Fetal and early postnatal environmental exposures and reproductive health effects in the female

DES exposure induces changes in the expression of many genes such as Wnt7a, Hoxa9, Hoxa10, Hoxa11, lactoferrin and c-fos genes

2008 Study Abstracts

Current studies are investigating the possibility that neonatal estrogen exposure may alter activin signaling in the ovary, thereby leading to ovarian pathologies. We have examined the effect of neonatal DES and E2 exposure on the mRNA and protein levels of the key factors involved in activin signaling in the mouse ovary. Preliminary results demonstrate that neonatal estrogen exposure decreases activin subunit gene expression and impacts activin signaling, indicating that activin genes are targets of estrogen action in the mouse ovary. Future studies will further characterize the mechanisms underlying the effects of premature estrogen and activin exposure on adult ovarian and follicular function.

From the 1940s to 1970s, the xenoestogen DES was extensively prescribed to pregnant women at risk for miscarriage. Women exposed to DES in utero during critical periods of reproductive tract development developed several types of reproductive tract abnormalities, as well as an increased incidence of cervical-vaginal cancer later in life. Animal studies that simulate the human DES experience have since shown that exposure of the developing reproductive tract of CD-1 mice to DES imparts a permanent estrogen imprint that alters reproductive tract morphology, induces persistent expression of the lactoferrin and c-fos genes and induces a high incidence of uterine adenocarcinoma. Since DES is readily metabolized and cleared within days after exposure, the persistent alterations resulting from developmental DES exposure cannot simply be explained by residual body burden of the compound. DES exposure also induces changes in the expression of several uterine genes involved in tissue patterning, such as Wnt7a, Hoxa9, Hoxa10 and Hoxa11, contributing to changes in tissue architecture and morphology. DES-induced developmental programming appears to require the estrogen receptor α (ERα), suggesting that signaling through this receptor is crucial for establishing developmental programming. These initial observations with DES firmly established the developmental period as a window of susceptibility during which an inappropriate xenoestrogen exposure can induce developmental programming and increase risk for diseases, including cancer, later in life.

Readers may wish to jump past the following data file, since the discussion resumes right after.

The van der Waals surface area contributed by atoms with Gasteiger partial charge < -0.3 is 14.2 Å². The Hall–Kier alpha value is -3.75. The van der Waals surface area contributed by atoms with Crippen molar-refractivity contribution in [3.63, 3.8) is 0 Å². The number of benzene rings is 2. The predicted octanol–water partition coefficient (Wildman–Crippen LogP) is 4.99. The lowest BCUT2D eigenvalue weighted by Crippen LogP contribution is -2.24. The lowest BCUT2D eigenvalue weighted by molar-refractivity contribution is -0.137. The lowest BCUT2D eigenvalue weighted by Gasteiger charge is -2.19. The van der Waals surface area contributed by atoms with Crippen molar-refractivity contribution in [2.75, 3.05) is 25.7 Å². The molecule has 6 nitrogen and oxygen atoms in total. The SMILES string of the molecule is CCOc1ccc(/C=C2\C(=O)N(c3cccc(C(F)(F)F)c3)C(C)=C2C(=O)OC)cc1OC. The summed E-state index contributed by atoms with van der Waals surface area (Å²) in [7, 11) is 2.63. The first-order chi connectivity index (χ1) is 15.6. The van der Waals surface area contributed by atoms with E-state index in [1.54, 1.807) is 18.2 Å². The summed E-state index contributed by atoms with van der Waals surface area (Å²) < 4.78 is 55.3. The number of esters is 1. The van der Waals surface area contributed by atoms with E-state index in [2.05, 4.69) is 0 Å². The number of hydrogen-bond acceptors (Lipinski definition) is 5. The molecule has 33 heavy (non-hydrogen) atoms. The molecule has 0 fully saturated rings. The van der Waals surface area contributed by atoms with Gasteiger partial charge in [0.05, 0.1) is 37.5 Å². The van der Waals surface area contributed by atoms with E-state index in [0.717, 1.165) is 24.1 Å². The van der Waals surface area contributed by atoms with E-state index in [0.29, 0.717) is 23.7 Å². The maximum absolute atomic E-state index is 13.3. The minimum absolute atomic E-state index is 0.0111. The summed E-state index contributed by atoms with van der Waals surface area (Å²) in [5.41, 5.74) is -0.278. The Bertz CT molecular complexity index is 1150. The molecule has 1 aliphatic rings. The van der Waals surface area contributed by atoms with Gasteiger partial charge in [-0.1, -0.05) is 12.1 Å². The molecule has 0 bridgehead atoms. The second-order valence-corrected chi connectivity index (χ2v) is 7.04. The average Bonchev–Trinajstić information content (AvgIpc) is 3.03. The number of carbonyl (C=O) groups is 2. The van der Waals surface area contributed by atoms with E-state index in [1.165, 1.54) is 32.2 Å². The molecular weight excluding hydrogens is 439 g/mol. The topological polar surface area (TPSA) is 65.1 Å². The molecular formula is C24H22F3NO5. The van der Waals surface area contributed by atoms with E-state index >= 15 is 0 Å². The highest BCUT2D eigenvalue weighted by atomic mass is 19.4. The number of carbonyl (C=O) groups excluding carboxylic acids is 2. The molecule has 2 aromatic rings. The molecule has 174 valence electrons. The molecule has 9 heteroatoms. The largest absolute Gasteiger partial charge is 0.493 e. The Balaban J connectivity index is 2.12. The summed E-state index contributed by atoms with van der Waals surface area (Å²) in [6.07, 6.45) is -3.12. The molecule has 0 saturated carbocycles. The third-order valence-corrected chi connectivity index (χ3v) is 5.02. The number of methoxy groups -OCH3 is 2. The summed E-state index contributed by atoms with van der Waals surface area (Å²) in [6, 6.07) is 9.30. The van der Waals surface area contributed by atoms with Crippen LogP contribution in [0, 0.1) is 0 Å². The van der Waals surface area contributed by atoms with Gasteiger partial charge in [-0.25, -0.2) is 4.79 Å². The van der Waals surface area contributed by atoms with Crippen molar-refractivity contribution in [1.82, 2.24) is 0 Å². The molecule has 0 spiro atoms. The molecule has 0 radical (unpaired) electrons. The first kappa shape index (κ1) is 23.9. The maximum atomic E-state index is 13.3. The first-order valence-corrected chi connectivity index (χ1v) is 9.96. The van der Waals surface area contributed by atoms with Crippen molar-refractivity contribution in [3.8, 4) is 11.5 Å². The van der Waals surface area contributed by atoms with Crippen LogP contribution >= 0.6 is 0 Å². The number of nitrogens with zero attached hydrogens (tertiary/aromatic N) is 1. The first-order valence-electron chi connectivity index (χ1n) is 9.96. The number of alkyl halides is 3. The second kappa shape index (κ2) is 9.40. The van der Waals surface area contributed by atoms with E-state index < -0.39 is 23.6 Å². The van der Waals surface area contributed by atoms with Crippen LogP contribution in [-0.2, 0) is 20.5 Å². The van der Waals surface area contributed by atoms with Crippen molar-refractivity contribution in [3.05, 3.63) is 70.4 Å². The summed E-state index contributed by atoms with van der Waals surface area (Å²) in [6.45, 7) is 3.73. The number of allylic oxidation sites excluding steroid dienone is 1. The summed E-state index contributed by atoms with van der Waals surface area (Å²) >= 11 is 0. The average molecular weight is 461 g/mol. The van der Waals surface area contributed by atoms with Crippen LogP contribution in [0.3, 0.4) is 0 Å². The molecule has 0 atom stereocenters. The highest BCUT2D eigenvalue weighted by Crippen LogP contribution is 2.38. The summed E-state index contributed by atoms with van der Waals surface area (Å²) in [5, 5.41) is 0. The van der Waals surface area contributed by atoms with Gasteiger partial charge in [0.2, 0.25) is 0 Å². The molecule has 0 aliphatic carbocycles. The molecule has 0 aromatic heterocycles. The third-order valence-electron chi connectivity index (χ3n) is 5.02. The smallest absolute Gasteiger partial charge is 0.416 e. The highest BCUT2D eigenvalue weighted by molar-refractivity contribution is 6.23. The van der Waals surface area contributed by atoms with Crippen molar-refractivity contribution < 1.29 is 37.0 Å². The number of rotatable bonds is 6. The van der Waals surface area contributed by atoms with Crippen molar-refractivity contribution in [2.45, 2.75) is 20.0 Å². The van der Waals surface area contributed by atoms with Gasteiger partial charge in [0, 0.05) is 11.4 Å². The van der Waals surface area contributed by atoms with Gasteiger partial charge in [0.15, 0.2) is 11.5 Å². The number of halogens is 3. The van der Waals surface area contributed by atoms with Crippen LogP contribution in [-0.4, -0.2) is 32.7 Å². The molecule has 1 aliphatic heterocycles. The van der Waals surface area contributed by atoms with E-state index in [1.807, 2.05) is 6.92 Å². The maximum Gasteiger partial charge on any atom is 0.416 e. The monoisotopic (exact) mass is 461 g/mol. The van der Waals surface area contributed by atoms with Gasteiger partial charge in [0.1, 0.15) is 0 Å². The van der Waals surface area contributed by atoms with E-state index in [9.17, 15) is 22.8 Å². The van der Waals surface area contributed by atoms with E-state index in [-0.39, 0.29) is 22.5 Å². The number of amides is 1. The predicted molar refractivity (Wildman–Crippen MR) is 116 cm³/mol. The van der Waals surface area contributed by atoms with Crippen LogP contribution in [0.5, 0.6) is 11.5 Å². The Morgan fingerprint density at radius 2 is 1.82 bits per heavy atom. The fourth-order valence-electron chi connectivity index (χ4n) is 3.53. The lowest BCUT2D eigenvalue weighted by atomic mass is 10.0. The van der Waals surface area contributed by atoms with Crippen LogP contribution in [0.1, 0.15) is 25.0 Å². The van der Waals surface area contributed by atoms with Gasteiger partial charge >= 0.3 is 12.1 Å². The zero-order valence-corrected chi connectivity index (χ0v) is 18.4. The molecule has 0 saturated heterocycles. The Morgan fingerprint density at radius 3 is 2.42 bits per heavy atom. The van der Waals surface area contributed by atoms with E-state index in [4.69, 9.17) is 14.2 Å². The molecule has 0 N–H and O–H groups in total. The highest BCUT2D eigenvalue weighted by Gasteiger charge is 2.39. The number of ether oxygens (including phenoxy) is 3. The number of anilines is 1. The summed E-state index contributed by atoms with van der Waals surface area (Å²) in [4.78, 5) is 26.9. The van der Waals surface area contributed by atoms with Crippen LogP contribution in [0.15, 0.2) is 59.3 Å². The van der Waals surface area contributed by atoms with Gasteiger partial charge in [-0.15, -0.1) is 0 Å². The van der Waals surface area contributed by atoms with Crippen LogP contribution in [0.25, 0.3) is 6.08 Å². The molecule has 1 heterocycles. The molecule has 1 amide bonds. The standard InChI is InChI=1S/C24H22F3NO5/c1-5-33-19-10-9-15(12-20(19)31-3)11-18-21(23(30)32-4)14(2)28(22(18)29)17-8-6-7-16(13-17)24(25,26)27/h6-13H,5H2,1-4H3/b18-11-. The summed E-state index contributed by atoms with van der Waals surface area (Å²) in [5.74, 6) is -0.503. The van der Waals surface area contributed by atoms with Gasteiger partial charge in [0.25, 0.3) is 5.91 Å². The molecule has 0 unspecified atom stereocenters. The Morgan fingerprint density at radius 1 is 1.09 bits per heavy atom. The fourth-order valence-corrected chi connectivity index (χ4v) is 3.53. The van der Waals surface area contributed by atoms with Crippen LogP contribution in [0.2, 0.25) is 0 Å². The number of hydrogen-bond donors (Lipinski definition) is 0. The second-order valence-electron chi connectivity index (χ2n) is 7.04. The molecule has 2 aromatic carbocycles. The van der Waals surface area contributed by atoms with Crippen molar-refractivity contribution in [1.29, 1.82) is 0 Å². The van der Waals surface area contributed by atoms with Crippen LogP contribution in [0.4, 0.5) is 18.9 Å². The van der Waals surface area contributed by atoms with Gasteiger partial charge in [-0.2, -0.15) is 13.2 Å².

We have recently demonstrated that developmental programming can increase the risk for developing uterine leiomyoma in adulthood the adult. Utilizing rats carrying a germline defect in the tuberous sclerosis complex 2 (Tsc-2) tumor suppressor gene that are predisposed to uterine leiomyomas, we found that an early life exposure to DES during development of the uterus increased risk for uterine leiomyoma from 65% to greater than 90% and increased tumor multiplicity and size in genetically predisposed animals, but failed to induce tumors in wild-type rats. Importantly, we found that DES exposure imparted a hormonal imprint on the developing uterine myometrium in both wild-type and carrier rats, causing an increase in expression of estrogen-responsive genes prior to the onset of tumors. Thus, when developmental programming of estrogen-responsive genes was combined with the presence of the Tsc-2 tumor suppressor gene defect, the result was an increased risk of developing hormone-dependent leiomyoma in adult animals. These data suggest that exposure to environmental factors during development can permanently reprogram normal physiological tissue responses and thus lead to increased tumor suppressor gene penetrance in genetically susceptible individuals. Developmental programming occurred as a result of the hormonal imprint imparted on the developing uterus by the brief early life exposure to DES.

Sources

  • Full study (free access) : Fetal and Early Postnatal Environmental Exposures and Reproductive Health Effects in the Female, Fertility and Sterility, NCBI PubMed PMC2527475, 2008 Feb.
  • Featured image Mel Elías.
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